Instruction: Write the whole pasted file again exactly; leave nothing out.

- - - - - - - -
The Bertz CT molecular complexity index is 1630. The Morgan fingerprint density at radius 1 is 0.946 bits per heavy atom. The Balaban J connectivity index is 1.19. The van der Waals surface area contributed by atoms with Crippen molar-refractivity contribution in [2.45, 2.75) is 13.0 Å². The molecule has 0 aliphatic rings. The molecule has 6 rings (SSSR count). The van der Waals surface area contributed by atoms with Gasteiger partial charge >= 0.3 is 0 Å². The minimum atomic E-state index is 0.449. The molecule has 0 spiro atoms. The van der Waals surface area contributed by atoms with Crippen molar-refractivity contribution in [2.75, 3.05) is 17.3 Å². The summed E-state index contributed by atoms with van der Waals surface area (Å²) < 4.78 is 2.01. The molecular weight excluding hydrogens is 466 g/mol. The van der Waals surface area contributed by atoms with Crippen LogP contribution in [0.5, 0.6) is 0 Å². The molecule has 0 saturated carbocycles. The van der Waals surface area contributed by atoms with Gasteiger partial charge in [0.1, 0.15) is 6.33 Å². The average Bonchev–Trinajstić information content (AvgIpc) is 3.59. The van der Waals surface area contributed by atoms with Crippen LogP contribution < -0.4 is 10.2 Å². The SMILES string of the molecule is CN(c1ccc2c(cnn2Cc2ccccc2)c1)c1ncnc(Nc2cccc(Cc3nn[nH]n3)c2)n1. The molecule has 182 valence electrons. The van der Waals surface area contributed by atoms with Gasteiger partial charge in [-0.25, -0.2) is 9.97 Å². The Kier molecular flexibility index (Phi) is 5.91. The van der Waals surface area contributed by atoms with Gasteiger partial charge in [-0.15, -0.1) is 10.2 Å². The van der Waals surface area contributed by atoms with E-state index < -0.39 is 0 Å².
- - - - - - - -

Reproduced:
The Bertz CT molecular complexity index is 1630. The Morgan fingerprint density at radius 1 is 0.946 bits per heavy atom. The Balaban J connectivity index is 1.19. The van der Waals surface area contributed by atoms with Crippen molar-refractivity contribution in [2.45, 2.75) is 13.0 Å². The molecule has 0 aliphatic rings. The molecule has 6 rings (SSSR count). The van der Waals surface area contributed by atoms with Gasteiger partial charge >= 0.3 is 0 Å². The minimum atomic E-state index is 0.449. The molecule has 0 spiro atoms. The van der Waals surface area contributed by atoms with Crippen molar-refractivity contribution in [2.75, 3.05) is 17.3 Å². The summed E-state index contributed by atoms with van der Waals surface area (Å²) < 4.78 is 2.01. The molecular weight excluding hydrogens is 466 g/mol. The van der Waals surface area contributed by atoms with Crippen LogP contribution in [0.5, 0.6) is 0 Å². The molecule has 0 saturated carbocycles. The van der Waals surface area contributed by atoms with Gasteiger partial charge in [0.1, 0.15) is 6.33 Å². The average Bonchev–Trinajstić information content (AvgIpc) is 3.59. The van der Waals surface area contributed by atoms with Crippen LogP contribution < -0.4 is 10.2 Å². The SMILES string of the molecule is CN(c1ccc2c(cnn2Cc2ccccc2)c1)c1ncnc(Nc2cccc(Cc3nn[nH]n3)c2)n1. The molecule has 182 valence electrons. The van der Waals surface area contributed by atoms with Gasteiger partial charge in [-0.25, -0.2) is 9.97 Å². The Kier molecular flexibility index (Phi) is 5.91. The van der Waals surface area contributed by atoms with Gasteiger partial charge in [-0.15, -0.1) is 10.2 Å². The van der Waals surface area contributed by atoms with E-state index < -0.39 is 0 Å².